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Spousal maintenance may be important after a divorce

Readers of this Colorado family law blog may know, first hand, or have heard from their friends and family members that marriage is work. It can take a lot of effort, patience and understanding for two people to bind their lives together until they are parted by death, and in the end, enduring the test of time simply is not feasible for some married couples. A divorce may result for many different reasons, but when it is pursued, a couple may find that it, like their marriage, is a lot of work as well.

A divorce requires a couple to separate their property, separate their assets, and if they have kids, separate their time so that each maintains a relationship with their offspring. It may force them to part with their homes or other items of importance, and it may require them to confront difficulties that have plagued their marital relationship.

A divorce is often seen as an ending, but when one spouse asks for and receives an order of financial maintenance from the other, the former partners may find that the split they worked so hard for is not as complete as they had imagined. Maintenance of this form, also called spousal support or alimony, maintains a financial relationship between the former partners wherein the payer provides money to the recipient for an established duration of time.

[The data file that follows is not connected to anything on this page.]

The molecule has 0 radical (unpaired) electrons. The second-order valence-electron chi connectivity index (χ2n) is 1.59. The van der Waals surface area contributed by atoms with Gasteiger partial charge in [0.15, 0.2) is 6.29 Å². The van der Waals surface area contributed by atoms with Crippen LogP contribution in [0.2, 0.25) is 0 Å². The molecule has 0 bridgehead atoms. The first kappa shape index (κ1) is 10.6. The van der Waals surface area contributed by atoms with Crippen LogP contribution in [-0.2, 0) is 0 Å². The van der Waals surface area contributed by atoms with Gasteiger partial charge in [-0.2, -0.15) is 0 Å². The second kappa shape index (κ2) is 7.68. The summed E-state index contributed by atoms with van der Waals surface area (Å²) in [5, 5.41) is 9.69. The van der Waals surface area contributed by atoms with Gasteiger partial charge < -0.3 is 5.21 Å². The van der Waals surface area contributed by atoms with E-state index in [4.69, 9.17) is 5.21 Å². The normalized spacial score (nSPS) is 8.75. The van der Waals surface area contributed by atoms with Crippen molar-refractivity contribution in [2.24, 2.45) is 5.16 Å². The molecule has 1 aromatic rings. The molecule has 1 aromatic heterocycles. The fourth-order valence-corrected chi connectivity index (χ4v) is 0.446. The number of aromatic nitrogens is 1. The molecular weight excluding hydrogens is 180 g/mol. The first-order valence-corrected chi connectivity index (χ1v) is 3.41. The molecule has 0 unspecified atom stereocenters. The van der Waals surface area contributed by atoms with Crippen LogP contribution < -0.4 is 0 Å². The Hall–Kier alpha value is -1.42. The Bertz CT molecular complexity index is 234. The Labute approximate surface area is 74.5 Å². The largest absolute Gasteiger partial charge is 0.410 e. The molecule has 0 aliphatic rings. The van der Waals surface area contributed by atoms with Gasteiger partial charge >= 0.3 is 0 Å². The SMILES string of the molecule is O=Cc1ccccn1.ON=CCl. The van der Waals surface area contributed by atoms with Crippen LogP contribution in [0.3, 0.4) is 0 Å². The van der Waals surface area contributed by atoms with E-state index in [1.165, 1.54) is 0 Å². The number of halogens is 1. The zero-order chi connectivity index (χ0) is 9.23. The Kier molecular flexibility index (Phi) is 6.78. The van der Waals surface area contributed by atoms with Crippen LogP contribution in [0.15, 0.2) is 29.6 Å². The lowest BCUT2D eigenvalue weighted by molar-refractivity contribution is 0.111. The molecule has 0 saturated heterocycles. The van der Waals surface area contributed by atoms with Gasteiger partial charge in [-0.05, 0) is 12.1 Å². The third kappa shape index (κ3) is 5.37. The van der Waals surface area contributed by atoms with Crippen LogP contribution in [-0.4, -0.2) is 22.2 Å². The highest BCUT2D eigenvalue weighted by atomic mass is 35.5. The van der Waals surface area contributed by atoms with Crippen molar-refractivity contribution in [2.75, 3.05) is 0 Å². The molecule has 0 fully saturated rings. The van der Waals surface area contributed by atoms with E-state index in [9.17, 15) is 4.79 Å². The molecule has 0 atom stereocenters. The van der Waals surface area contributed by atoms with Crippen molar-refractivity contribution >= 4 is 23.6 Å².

Maintenance may not be a part of every divorce, but when one party is financially disadvantaged due to the end of the relationship, that person may be granted an award of alimony so that he or she may continue to have his or her needs met. It can be an important part of a person's post-divorce life if there is a lack of other means of support. Without a separate job or means to earn an income, a person who receives maintenance may have no other way to pay bills or manage costs on his or her own.

Mary Kay Kramer, attorney, has helped clients seek and receive spousal support during their divorce proceedings. Through careful counsel and client-specific legal preparations she has been able to provide compelling cases for such support and is prepared to fight for her clients when their ex-partners wish to deny their support claims.

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Mary Kay Kramer, P.C.
1820 West Colorado Avenue
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